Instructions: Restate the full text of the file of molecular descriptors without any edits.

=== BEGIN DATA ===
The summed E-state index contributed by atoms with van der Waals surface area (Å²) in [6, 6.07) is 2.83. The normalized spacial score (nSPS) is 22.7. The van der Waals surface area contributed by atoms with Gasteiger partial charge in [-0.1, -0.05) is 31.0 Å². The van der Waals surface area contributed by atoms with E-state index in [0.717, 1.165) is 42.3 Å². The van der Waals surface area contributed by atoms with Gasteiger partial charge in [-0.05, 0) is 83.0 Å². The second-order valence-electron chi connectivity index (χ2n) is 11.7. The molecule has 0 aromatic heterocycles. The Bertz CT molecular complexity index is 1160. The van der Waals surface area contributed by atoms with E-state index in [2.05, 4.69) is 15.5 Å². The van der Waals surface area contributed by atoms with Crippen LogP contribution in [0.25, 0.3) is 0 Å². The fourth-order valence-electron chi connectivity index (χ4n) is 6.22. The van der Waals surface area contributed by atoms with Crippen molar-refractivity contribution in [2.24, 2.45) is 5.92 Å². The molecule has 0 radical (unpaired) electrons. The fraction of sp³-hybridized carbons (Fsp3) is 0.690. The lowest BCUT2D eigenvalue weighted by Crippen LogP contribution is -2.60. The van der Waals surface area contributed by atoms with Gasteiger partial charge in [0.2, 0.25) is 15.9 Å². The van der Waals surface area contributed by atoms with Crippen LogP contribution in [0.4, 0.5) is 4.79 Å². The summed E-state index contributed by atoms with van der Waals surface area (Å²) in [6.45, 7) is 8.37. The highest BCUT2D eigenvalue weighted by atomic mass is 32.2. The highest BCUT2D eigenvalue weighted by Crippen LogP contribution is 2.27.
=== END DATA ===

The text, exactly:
The summed E-state index contributed by atoms with van der Waals surface area (Å²) in [6, 6.07) is 2.83. The normalized spacial score (nSPS) is 22.7. The van der Waals surface area contributed by atoms with Gasteiger partial charge in [-0.1, -0.05) is 31.0 Å². The van der Waals surface area contributed by atoms with E-state index in [0.717, 1.165) is 42.3 Å². The van der Waals surface area contributed by atoms with Gasteiger partial charge in [-0.05, 0) is 83.0 Å². The second-order valence-electron chi connectivity index (χ2n) is 11.7. The molecule has 0 aromatic heterocycles. The Bertz CT molecular complexity index is 1160. The van der Waals surface area contributed by atoms with E-state index in [2.05, 4.69) is 15.5 Å². The van der Waals surface area contributed by atoms with Crippen LogP contribution in [0.25, 0.3) is 0 Å². The fourth-order valence-electron chi connectivity index (χ4n) is 6.22. The van der Waals surface area contributed by atoms with Crippen molar-refractivity contribution in [2.24, 2.45) is 5.92 Å². The molecule has 0 radical (unpaired) electrons. The fraction of sp³-hybridized carbons (Fsp3) is 0.690. The lowest BCUT2D eigenvalue weighted by Crippen LogP contribution is -2.60. The van der Waals surface area contributed by atoms with Gasteiger partial charge in [0.2, 0.25) is 15.9 Å². The van der Waals surface area contributed by atoms with Crippen LogP contribution in [0.4, 0.5) is 4.79 Å². The summed E-state index contributed by atoms with van der Waals surface area (Å²) in [6.45, 7) is 8.37. The highest BCUT2D eigenvalue weighted by atomic mass is 32.2. The highest BCUT2D eigenvalue weighted by Crippen LogP contribution is 2.27.